Author: Keegan McChesney
Los Angeles is home to an assortment of eclectic street vendors, but sadly, these vendors are technically criminals under current city law. Last week, Council Members Curren Price (Ninth District, Downtown and South L.A.) and Jose Huizar (Fourteenth District, Downtown and Northeast L.A.) took the first step to end this paradoxical policy which ignores how integral street vending is in L.A. culture.
Backed by members of Los Angeles Street Vendors Campaign, East L.A. Community Corp, several other organizations and a number of practicing street vendors, Price and Huizar took to city council last week to rally for a motion that would set the city on an overdue path to legalize street vending.
The current laws regarding street vending are completely ignored. According to the Los Angeles TImes, an estimated 10,000 street vendors operate in L.A. County, most of them within city limits. Low-income entrepreneurs have been using street vending as a way to provide for their families for generations. No matter how hard law enforcement has tried, (in most cases, not very hard) street vendors always return.
“It’s an ineffective and unsafe system that ignores the opportunity to foster a vibrant street culture,” a Los Angeles Times editorial said.
Under the current law, Los Angeles street vendors are subject to heavy fines, equipment confiscation and even incarceration. If one were to venture Downtown or to MacArthur Park, it is hard to believe this is true. Street vending is a part of L.A. culture and it’s about time policy reflected its constituency.
The policy also relates to public health for two reasons. First, since street vendors are forced to operate under the shadows, food vendors are not held to national health and sanitation standards. Second, Los Angeles is home to a number of food deserts (communities that don’t have adequate access to healthy food) and food swamps (areas ‘swamped’ by unhealthy food providers such as fast food and convenient stores). Since street vending has a relatively low start-up cost, clever vendors have solved this desire and necessity for healthy food by performing profitable vending methods, as can be observed by the number of fruit and vegetable stands around L.A..
This is evidence that street vending can lead to grassroots solutions for pressing issues. Economic development can come from within the community, from the community members, rather than from government aid. Communities can often solve their own problems effectively, so long as hurdles, such as the law against street vending, are not in their way. In this case, the hurdles haven’t even been too large to overshadow the effectiveness of street vending.
Urban and Environmental Policy Professor Mark Vallianatos has advocated extensively on the subject of street vending in Los Angeles and has written in favor of a policy change.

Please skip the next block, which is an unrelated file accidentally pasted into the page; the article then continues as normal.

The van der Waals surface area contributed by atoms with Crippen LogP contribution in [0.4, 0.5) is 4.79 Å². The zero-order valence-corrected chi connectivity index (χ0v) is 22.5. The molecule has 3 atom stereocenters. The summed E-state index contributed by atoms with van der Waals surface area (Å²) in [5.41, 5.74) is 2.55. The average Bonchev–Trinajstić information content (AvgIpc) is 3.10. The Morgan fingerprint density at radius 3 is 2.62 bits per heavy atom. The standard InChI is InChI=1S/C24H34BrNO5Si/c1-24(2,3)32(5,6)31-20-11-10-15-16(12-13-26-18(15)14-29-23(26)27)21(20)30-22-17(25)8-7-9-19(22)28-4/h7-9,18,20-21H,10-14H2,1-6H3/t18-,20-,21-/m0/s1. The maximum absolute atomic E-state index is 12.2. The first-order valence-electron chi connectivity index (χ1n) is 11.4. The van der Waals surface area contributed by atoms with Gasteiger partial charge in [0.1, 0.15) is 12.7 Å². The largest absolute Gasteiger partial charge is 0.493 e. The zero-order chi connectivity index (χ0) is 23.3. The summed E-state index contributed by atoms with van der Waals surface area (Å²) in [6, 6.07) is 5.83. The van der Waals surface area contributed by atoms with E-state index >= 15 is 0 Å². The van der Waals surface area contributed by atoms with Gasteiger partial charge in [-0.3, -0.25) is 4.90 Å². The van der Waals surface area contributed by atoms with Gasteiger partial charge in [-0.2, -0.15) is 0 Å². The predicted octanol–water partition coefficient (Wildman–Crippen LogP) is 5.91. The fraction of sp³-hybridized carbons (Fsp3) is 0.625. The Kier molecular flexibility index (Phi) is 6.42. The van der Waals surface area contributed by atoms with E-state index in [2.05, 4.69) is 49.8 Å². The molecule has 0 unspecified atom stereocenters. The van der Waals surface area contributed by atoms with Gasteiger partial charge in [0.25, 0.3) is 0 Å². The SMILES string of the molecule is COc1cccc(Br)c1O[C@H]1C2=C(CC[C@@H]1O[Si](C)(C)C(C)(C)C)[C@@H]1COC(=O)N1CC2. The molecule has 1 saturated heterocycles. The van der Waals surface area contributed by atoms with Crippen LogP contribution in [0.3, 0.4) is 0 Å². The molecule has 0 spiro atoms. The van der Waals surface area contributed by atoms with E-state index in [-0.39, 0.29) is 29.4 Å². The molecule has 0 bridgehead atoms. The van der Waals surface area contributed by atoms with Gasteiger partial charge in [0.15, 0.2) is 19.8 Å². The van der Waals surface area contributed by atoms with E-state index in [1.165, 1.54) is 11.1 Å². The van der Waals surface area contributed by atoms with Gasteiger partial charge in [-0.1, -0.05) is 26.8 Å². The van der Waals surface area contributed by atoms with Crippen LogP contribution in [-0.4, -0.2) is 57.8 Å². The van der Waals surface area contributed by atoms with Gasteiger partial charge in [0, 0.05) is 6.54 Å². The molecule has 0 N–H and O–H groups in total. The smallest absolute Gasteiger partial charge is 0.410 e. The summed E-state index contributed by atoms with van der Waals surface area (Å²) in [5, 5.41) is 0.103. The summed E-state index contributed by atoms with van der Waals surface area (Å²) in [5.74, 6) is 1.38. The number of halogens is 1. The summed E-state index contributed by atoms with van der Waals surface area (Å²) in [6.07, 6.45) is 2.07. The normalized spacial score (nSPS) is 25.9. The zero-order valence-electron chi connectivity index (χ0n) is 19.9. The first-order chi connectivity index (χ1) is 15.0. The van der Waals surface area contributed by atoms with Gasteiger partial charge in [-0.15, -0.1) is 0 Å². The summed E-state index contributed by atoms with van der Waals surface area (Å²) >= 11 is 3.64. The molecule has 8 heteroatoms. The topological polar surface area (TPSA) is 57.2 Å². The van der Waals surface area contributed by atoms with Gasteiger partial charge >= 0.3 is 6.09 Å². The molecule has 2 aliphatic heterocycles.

“Decades ago the city pushed pedestrians out of the streets to make way for cars and banned vendors as obstructions on the sidewalks,” Vallianatos said in a L.A. Streetsblog post. “Removing commerce – and especially food – from the sidewalks made them dead places, so it ironically reduced rather than promoted walking. It’s also frankly embarrassing that L.A., known for its street food, bans all food sales on sidewalks. We have a chance today to bring back legal sidewalk vending to help low income families earn a living, expand distribution of healthy food and create more livable, walkable streets.” The eradication of “dead places” and the aggrandizement of a lively street culture lie at the heart of this proposal. If street vending becomes legalized, Los Angeles will benefit in the long-run.
The timing couldn’t be better. The motion comes at a crucial time for the city, where politicians and citizens are working on multiple fronts to transform Los Angeles culture and space. Recent proposals for the revitalization of the L.A. River, as highlighted last week by Lena Smith’s article, spark an image of a future Los Angeles that fosters, rather than smothers, its one-of-a-kind culture. The image of local food vendors lining the banks of the beautiful L.A. River, selling fresh cut watermelon to children in the park, should be enough to convince anyone that change is needed.
Opponents of the codification of street vending include businesses owners who claim that street vendors take away business and scare away customers. The motion and subsequent law must reflect the needs of these individuals as well. Vendor permit caps per street and required distances from established food businesses are good ways to ensure everyone’s needs are met.
“Adopting a safe, legal and regulated street vending policy that works in concert with and compliments established businesses can add to the economic vitality of our city. Beyond providing much-needed regulation and a pathway for people to vend legally, this plan should also aim to increase access to good, healthy food,” Councilmember Huizar said.
The proposed motion calls for a study that would determine how L.A. could legitimize street vendors. A permit system, regulation methods and other logistics will be mapped out by the proposed study. The study will look at cities such as New York, Chicago, Portland and San Francisco that have changed policies to legitimize street vending and subsequently had impressive results. By looking at these cities for inspiration, the effectiveness of such a policy change can be seen in clear view.
Los Angeles culture is uniquely vivacious. City policies should encourage the continuation and expansion of street vending culture, not ignore and punish it.
Keegan McChesney is a sophomore politics and Urban and Environmental Policy double major. He can be reached at McChesney@oxy.edu or on Twitter at @WklyKMcChesney.
This article has been archived, for more requests please contact us via the support system.